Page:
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Reviews355 La Fontaine dealing with superstition. In die concluding chapter (pp. 145-55) De Ley reviews his principal findings and contends that the investigation he has carried out dirough a series of comparative textual analyses "may have significant general application," so diat what he has discovered in a relatively small number ofcases "may weU be characteristic of the movement of French inteUect between 1557 and 1719 and beyond" (p. 148). Noneuieless, being aware that every text "is a discrete textual artifact," he refrains from proclaiming a grand but artificial diachronic syndiesis (p. 154). From a literary critic's perspective, die book's foremost merit is its patient, peUucid elaboration of a set of arguments rooted in close readings. For instance, De Ley's examination of two apparendy simUar sixteenui-century poems leads him to detect an important shift: ". . . words of an epistemologicaUy categorizing sort" are much more prevalent in die Ronsard sonnet dian in die earlier one by Du BeUay (p. 20). De Ley precisely appraises contrastive epistemologica! modes in L'Astrie before linking such preoccupations in Honoré d'Urfé's pastoral romance to theories ofKuhn, Piaget, and Foucault. Despite simUarities between die plays of Auvray (1609) and Racine (1677), De Ley notes diat Auvray's "metaphors . . . group themselves into a relatively limited number of categories" locked within the text, whereas the Racinian metaphors "relate to die plot or to other play themes through a preselected key, the legend of Phaedra's ancestors or die legend of the Minotaur" (pp. 127, 128). The discussion of two poems by La Fontaine ("L'Astrologue qui se laisse tomber dans un puits" and "Un Animal dans la lune") sheds light on a much-observed phenomenon: structural differences between die Fables of 1668 and those of 1678-79. Frequent cross-references remind die reader that issues raised in die various chapters continue to be relevant beyond their immediate context. Some of Professor De Ley's dieoretical suppositions are likely to prove controversial . The most provocative hypouieses advanced in his fine study certainly deserve to be tested further. Ohio UniversityRichard Danner Ineffability: Naming the Unnamablefrom Dante to Beckett, edited by Peter S. Hawkins and Anne Howland Schotter; ? & 202 pp. New York: AMS Press, 1984, $32.50. How does one write about what is beyond language? This central question serves as die focus for this coUection of fourteen essays on various literary figures. The contributions are arranged chronologicaUy, spanning the period 356Philosophy and Literature from the Middle Ages to the twentieth century, and taken togedier they offer something of a taxonomy of literary sUence. For a book this slim to deal widi so formidable a topic (and exclusively with major texts) is to court disaster: die several chapters might easüy become redundant on die one hand or die book diffuse on die odier. Instead, the contributors to this book maintain a nice balance between defining the positions unique to dieir several authors, whUe extending the book's continuing discussion of die nature of die ineffable. This book, in brief, is a delight to read and, especiaUy because of die surprising coherence diat emerges from the entire coUection, is best read as a whole. In the first of two essays on fourteenth-century poets, Peter Hawkins discusses Dante's perception of die inadequacy oflanguage to express his Paradisal vision and the rhetorical strategies to which diis leads him. Anne Schotter, in her essay on Pearl, shows diat language in diat poem is not only insufficient, but irrelevant (witness the salvation of an infans). In two of die later essays, WUliam ShuUenberger discusses Wordsworth's yearning for die sublime that can be expressed only in a language which inadequately displaces immediacy of vision widi interpretive reaction, while Stuart Peterfreund reveals what is in effect SheUey's contrasting view of the ineffable, perceived and expressed in a joy which "draws the speaker closer to his object rather than distancing him from it." These latter two chapters also suggest somediing of this volume's surprising coherence. If Wordsworth's frustration about die discontinuity between vision and language begs comparison with Dante's similar uneasiness, SheUey's attitude toward the ineffable is specificaUy contrasted in Peterfreund's essay with Dante's...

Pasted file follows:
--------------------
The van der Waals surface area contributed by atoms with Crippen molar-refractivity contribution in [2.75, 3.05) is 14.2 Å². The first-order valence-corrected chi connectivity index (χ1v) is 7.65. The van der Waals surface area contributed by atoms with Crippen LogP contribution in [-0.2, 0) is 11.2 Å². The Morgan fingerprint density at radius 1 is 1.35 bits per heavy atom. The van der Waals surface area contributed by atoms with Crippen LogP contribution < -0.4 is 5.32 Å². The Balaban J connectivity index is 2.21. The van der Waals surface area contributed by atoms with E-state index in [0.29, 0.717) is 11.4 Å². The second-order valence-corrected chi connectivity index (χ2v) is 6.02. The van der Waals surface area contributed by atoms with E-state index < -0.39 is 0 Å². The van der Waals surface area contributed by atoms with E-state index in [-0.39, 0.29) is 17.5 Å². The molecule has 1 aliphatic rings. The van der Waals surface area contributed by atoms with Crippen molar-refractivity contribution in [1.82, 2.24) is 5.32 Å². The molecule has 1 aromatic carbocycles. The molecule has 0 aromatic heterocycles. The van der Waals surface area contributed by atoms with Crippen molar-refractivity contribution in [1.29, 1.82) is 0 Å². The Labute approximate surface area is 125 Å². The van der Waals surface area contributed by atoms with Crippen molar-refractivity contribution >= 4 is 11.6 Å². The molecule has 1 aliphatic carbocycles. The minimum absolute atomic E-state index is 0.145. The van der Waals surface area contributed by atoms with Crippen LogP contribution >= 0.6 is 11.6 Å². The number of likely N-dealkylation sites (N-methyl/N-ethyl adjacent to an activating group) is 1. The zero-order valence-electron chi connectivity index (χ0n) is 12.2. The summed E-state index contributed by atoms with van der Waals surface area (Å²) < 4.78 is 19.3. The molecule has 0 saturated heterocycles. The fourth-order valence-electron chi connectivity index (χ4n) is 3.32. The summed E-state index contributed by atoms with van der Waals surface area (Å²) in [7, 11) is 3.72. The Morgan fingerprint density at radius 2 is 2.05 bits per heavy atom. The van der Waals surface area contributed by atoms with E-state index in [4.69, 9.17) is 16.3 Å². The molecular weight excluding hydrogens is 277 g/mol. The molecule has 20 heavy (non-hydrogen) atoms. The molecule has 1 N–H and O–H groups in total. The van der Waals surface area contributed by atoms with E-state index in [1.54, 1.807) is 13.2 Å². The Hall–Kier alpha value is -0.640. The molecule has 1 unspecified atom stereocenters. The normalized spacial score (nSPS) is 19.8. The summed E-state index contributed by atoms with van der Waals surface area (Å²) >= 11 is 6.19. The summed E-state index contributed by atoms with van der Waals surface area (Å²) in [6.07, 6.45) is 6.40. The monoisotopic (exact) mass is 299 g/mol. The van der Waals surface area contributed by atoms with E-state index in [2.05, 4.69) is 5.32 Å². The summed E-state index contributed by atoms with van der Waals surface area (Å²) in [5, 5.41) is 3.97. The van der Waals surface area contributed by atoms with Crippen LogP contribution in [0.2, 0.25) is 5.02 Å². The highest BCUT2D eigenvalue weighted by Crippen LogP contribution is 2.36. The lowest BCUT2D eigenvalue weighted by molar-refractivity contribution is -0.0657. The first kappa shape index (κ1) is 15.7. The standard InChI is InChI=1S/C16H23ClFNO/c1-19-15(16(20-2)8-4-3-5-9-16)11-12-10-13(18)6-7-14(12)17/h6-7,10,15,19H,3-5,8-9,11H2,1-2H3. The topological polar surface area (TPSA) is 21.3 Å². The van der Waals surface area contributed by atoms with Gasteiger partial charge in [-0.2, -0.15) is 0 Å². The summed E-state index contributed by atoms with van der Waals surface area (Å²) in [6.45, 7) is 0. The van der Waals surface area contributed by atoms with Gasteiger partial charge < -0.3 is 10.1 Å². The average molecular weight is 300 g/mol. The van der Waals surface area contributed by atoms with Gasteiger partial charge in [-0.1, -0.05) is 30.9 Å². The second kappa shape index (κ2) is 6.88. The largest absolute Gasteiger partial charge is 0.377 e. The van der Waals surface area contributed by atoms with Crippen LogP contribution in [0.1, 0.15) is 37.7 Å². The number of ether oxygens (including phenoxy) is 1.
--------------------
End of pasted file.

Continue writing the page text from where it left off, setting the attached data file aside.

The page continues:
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pp. 355-357
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